Tim Olsen: Son of the Brush

In Artist Profile Issue 54, Dr Peter Hill reviewed Tim Olsen's memoir, 'Son of the Brush.'

When the great Canadian-born painter Philip Guston’s daughter Musa Mayer wrote a compelling biography Night Studio (1988) about the problems of having a never-around workaholic father, many were shocked by his apparent parental neglect. And it was not just his daughter; like so many artist couples her mother, also called Musa (McKim), was a talented painter and poet whose career was side-lined by Guston’s ambition. He, in turn, had his own demons to fight. Many of these did not fully emerge until the last decade of his life, when he ditched Abstract Expressionism for what appeared like wild cartoon imagery, often on a huge scale. These works used a reduced palette of mostly muted pinks, with visual trigger points in high-keyed greens and blues. Not the least of these demons was, at the age of ten, finding the hanged body of his father in the garden shed after a failed family relocation to California from Montreal. But there were other triggers, such as antisemitism (he was born Philip Goldstein), the rise of the Ku Klux Klan, and his own addictions to tobacco and alcohol.

You can watch Mayer on YouTube, from only three years ago, talking about this father-daughter relationship and saying, in very balanced tones after a lifetime of picking at the scabs, ‘I think we were a regular family in which the father was obsessed with his work. And that happens outside the world of the arts of course – you could be a businessman, for example.’ Or a novelist, elite sportsperson, or politician; the list is long and not entirely gender-specific.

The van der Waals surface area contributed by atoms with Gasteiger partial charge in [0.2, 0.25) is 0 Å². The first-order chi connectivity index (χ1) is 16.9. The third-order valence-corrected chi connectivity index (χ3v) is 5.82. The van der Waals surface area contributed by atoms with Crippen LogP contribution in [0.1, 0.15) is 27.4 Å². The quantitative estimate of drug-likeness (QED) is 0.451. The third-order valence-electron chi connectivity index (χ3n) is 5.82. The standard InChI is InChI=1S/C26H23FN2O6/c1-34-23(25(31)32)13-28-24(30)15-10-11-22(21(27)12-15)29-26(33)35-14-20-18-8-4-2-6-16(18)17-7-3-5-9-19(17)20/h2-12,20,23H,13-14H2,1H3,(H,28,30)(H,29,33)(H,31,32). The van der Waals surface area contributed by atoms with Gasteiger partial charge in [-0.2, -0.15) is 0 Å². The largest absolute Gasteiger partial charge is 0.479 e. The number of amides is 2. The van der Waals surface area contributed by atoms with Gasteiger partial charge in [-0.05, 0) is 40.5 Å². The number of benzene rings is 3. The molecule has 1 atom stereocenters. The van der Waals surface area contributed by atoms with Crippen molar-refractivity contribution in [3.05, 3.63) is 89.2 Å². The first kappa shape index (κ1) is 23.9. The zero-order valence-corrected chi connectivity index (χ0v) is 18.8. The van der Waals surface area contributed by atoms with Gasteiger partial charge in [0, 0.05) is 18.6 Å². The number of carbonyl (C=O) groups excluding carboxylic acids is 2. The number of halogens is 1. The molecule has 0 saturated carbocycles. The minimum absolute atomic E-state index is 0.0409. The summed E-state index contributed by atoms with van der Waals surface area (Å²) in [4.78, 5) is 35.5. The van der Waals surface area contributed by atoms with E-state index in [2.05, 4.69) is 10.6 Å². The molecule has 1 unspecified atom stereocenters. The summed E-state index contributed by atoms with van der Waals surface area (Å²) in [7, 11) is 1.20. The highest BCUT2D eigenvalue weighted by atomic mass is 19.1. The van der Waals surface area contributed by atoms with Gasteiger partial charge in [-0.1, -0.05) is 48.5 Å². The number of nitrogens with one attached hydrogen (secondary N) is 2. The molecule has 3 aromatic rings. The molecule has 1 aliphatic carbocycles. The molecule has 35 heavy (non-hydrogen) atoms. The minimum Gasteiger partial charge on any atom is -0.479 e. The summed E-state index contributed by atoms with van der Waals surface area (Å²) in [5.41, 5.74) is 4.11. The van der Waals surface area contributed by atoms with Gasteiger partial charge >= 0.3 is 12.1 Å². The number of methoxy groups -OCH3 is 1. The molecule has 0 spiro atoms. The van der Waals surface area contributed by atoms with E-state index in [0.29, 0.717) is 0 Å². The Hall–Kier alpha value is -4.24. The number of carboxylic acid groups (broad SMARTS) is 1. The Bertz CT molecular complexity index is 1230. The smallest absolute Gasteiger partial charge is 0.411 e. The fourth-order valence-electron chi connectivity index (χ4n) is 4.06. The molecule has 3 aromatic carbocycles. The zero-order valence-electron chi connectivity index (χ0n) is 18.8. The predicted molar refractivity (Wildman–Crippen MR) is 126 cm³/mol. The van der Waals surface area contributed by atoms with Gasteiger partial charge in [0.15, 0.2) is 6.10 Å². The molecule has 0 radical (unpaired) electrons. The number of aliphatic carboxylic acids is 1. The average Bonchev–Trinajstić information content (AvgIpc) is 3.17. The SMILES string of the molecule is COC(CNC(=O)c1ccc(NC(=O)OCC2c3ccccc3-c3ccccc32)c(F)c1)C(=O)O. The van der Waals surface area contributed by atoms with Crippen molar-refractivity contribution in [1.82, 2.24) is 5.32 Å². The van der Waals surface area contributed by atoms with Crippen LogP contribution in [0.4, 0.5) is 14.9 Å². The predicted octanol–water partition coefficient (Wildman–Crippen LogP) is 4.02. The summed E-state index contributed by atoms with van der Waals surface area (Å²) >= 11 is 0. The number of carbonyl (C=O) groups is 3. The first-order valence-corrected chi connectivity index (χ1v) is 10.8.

It is exactly this conclusion that we must bring to Tim Olsen’s memoir Son of the Brush. The cover, a black and white photograph stylishly overprinted with yellow text, shows father John Olsen cradling a glass of white wine in one hand, and his young pre-school-aged son Tim in the other. And this cover serves much like a visual Contents page to the book. The narrative is roughly one third about the painter father, one third about the often-confused son, and one third about the white wine and the son’s alcoholism, with its slow, one step at a time recovery. On page 254 he tells us, ‘During my father’s childhood in the 1930s, the Bondi Pavilion had a ballroom and a cabaret room where Dad’s parents attended parties and Harry [Tim’s grandfather] would drink to excess. Now I go there every morning to attend AA meetings.’ As with Guston’s family, this is a story that spans at least three generations of problem personalities. And it is worth reading for the variety of totally different settings – like a five-act play – that the sentient being of Tim Olsen has inhabited at different times in his almost sixty years. Briefly, they include: a small house in Comber Street, Paddington, convenient for Olsen senior’s duties at the National Art School; a brief period at Hill End while still a baby; idyllic sounding early years at Fisherman’s Cottage in Watsons Bay – overlooking Sydney Harbour – ‘The place of my happiest recollections … a childhood of earthly pleasures and eccentric company – Margaret Olley, Russell Drysdale, Donald Friend, Barry Humphreys, Sydney Nolan’; a basement in Holland Park, London, where John painted Summer in the You Beaut Country No 2 (1962), followed by side trips to France and Portugal; and then – in 1969, with Olsen Senior turning forty and experiencing ‘a crisis time in my career’ the caravan moved on to another new home at Dunmoochin, ‘an artists’ community on the bush property owned by painter Clifton Pugh, some thirty kilometres out of Melbourne … here the liberation of the sixties was in full swing.’ But for six-year-old Tim, ‘my memories of peaceful respite were shattered like shards of glass.’ Like many anecdotes in this book, I have heard differing reports from others about what happened at Dunmoochin, and elsewhere. But this is what happens when you are dealing with childhood memories and booze-fuelled adult brain cells.